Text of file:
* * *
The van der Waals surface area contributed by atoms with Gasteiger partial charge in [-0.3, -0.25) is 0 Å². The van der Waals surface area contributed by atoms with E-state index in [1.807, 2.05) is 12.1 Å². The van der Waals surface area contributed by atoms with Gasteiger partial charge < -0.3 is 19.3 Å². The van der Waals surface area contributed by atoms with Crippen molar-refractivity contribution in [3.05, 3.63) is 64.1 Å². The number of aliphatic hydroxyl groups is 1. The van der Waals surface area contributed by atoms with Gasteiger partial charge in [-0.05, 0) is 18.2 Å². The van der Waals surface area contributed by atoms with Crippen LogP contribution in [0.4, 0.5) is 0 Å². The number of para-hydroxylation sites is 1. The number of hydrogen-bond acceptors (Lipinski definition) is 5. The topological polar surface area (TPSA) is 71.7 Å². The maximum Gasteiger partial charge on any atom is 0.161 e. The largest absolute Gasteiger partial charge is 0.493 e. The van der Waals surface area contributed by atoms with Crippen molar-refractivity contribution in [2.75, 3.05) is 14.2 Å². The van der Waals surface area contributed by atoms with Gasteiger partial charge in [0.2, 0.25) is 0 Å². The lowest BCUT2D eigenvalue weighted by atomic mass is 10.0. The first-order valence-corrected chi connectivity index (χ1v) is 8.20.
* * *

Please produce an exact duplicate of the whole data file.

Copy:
The van der Waals surface area contributed by atoms with Gasteiger partial charge in [-0.3, -0.25) is 0 Å². The van der Waals surface area contributed by atoms with E-state index in [1.807, 2.05) is 12.1 Å². The van der Waals surface area contributed by atoms with Gasteiger partial charge < -0.3 is 19.3 Å². The van der Waals surface area contributed by atoms with Crippen molar-refractivity contribution in [3.05, 3.63) is 64.1 Å². The number of aliphatic hydroxyl groups is 1. The van der Waals surface area contributed by atoms with Gasteiger partial charge in [-0.05, 0) is 18.2 Å². The van der Waals surface area contributed by atoms with Crippen LogP contribution in [0.4, 0.5) is 0 Å². The number of para-hydroxylation sites is 1. The number of hydrogen-bond acceptors (Lipinski definition) is 5. The topological polar surface area (TPSA) is 71.7 Å². The maximum Gasteiger partial charge on any atom is 0.161 e. The largest absolute Gasteiger partial charge is 0.493 e. The van der Waals surface area contributed by atoms with Crippen molar-refractivity contribution in [2.75, 3.05) is 14.2 Å². The van der Waals surface area contributed by atoms with Gasteiger partial charge in [0.2, 0.25) is 0 Å². The lowest BCUT2D eigenvalue weighted by atomic mass is 10.0. The first-order valence-corrected chi connectivity index (χ1v) is 8.20.